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Vasectomy is a simple and reliable method of contraception. It is sometimes known as male sterilisation. Although a vasectomy is reversible in many cases, it is not possible in all cases. Therefore, vasectomy should be considered a permanent form of contraception. The procedure works by preventing sperm from the testes reaching the semen that is ejaculated during sex.
A vasectomy has no effect on your sex drive or ability to enjoy sex. You will still have erections and ejaculate normally. The only difference is that the semen you ejaculate will not contain sperm. The body continues to produce sperm after the procedure, but the testicles naturally reabsorb the unneeded sperm.I
n some parts of the UK vasectomy is available free under the NHS, but in others you may have to pay for it privately.
Why should it be done?
Vasectomy may be suitable when a couple have made the decision not to have children or when they dont want to have any more children. It may be chosen as a simpler and more reliable alternative to female sterilisation.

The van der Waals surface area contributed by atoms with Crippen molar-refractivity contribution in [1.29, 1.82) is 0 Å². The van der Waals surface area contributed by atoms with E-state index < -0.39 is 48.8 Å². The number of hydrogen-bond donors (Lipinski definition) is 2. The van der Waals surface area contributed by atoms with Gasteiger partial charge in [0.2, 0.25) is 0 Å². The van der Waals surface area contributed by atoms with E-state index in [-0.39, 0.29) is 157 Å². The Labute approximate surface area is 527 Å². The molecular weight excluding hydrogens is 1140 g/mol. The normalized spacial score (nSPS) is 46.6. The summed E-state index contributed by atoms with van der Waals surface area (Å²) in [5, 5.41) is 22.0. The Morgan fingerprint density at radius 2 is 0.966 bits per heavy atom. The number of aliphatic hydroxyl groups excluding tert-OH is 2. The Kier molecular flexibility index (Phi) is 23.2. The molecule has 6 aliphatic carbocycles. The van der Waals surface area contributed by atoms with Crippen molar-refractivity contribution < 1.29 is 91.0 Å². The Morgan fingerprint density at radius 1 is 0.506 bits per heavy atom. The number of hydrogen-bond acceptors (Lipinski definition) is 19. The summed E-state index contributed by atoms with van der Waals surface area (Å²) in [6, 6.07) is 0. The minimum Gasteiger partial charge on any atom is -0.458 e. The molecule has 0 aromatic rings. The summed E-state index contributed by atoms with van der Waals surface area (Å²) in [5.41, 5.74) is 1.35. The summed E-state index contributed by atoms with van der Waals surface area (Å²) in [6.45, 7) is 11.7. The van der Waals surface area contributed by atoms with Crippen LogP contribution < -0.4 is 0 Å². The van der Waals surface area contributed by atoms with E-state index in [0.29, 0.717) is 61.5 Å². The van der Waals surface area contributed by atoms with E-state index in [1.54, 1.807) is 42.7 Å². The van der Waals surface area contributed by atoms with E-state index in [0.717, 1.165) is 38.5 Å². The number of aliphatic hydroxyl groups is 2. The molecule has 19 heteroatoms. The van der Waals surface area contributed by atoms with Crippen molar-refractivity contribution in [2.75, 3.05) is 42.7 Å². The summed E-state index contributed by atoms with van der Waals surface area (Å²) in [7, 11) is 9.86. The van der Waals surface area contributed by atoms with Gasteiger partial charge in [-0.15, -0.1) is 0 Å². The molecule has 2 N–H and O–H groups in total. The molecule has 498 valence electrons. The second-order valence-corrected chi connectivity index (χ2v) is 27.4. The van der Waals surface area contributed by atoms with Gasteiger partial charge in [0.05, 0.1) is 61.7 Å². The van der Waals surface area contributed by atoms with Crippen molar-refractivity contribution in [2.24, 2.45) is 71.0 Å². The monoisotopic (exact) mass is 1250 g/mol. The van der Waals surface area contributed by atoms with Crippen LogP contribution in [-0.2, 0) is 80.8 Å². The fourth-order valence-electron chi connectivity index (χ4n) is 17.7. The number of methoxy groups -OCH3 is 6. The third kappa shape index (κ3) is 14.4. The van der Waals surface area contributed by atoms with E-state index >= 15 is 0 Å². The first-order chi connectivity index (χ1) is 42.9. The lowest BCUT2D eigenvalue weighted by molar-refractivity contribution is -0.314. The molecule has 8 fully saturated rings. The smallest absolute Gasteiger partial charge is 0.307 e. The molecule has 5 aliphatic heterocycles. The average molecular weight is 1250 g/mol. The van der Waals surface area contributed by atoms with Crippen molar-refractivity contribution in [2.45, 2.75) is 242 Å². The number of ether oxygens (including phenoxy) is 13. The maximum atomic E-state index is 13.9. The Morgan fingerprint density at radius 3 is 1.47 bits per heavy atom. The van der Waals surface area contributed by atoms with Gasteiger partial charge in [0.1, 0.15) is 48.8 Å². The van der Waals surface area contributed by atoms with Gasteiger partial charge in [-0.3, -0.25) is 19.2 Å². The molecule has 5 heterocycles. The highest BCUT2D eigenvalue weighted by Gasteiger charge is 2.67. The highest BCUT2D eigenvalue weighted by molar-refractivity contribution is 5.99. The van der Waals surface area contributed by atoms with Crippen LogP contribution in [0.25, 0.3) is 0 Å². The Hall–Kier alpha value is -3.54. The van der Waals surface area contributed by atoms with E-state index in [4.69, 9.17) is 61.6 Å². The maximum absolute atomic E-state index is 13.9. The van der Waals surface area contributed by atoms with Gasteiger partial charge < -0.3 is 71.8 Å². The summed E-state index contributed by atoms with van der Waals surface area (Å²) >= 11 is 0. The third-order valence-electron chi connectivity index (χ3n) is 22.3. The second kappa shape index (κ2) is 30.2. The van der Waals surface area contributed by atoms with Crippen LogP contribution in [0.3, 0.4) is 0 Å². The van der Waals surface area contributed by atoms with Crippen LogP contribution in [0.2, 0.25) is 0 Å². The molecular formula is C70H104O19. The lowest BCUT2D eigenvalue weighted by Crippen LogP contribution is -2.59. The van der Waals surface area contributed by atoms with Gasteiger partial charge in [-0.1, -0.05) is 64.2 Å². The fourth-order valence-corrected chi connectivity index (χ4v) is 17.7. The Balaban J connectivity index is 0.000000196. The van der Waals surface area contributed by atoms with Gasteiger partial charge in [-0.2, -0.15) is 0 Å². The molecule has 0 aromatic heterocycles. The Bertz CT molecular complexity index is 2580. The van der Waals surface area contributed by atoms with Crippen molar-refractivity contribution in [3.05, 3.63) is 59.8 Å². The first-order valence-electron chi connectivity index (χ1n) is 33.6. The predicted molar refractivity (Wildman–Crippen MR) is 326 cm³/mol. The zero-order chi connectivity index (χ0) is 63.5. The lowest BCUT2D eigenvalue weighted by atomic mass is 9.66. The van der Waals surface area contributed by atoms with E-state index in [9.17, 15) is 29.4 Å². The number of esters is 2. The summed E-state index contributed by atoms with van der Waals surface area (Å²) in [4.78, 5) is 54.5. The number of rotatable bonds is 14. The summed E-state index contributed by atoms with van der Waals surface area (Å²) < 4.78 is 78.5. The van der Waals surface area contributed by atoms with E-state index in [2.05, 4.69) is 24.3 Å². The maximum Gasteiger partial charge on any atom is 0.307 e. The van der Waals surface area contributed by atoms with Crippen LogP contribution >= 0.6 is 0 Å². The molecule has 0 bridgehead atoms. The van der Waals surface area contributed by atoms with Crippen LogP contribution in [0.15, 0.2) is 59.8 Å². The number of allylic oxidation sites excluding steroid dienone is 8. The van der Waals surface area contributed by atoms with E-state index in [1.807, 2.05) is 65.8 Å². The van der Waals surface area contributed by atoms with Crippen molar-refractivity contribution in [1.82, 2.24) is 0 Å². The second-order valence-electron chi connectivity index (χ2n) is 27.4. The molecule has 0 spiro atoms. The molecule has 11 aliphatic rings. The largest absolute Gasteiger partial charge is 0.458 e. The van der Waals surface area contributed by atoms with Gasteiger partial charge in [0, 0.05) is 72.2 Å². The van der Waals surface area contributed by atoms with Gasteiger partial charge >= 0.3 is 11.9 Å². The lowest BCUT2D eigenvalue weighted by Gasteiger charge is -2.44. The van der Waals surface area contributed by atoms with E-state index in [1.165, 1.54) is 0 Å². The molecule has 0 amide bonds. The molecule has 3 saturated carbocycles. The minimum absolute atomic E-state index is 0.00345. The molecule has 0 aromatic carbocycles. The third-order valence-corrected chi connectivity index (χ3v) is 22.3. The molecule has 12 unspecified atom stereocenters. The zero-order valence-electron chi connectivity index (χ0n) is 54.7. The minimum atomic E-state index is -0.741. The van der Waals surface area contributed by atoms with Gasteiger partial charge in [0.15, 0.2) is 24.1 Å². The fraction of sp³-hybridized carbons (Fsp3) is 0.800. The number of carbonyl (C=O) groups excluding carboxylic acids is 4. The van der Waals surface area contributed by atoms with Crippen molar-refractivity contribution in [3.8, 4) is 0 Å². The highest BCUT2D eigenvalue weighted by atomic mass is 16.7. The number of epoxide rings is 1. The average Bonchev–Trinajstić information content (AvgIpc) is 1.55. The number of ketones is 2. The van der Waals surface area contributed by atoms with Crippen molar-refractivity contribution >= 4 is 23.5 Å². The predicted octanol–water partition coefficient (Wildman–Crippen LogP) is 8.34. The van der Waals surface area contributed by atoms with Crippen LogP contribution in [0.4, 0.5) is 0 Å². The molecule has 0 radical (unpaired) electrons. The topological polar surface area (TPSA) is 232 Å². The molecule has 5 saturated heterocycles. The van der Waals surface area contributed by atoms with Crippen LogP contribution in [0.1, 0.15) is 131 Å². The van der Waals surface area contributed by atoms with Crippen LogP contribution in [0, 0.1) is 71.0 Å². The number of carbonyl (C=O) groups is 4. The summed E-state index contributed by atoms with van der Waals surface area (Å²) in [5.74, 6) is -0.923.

As vasectomy is normally permanent, once it has been carried out successfully and semen tests have shown there are no sperm present, long term partners may not need to use any other form of contraception.
However, a vasectomy does not protect against AIDS or sexually transmitted infection (STI). So, even after a vasectomy, you should continue to protect yourself with condoms with any new partner and an STI test is a good idea before ceasing to use condoms with an existing partner..
When should it be done?
A vasectomy should be performed when you are certain that you dont want to have any more children. If you have any doubts at all then you should consider an alternative method of contraception until you are 100% sure.
If you have a partner then you should discuss having a vasectomy with them and make sure you both agree before you proceed. Some doctors prefer both partners to agree to the procedure after information and counselling. However, it is not a legal requirement to get your partners permission for you to have a vasectomy.
A vasectomy can be performed at any stage of adult life. However, research has shown that if you are under 30 or if you do not have children already then you are more likely to regret having a vasectomy.
Why is it necessary?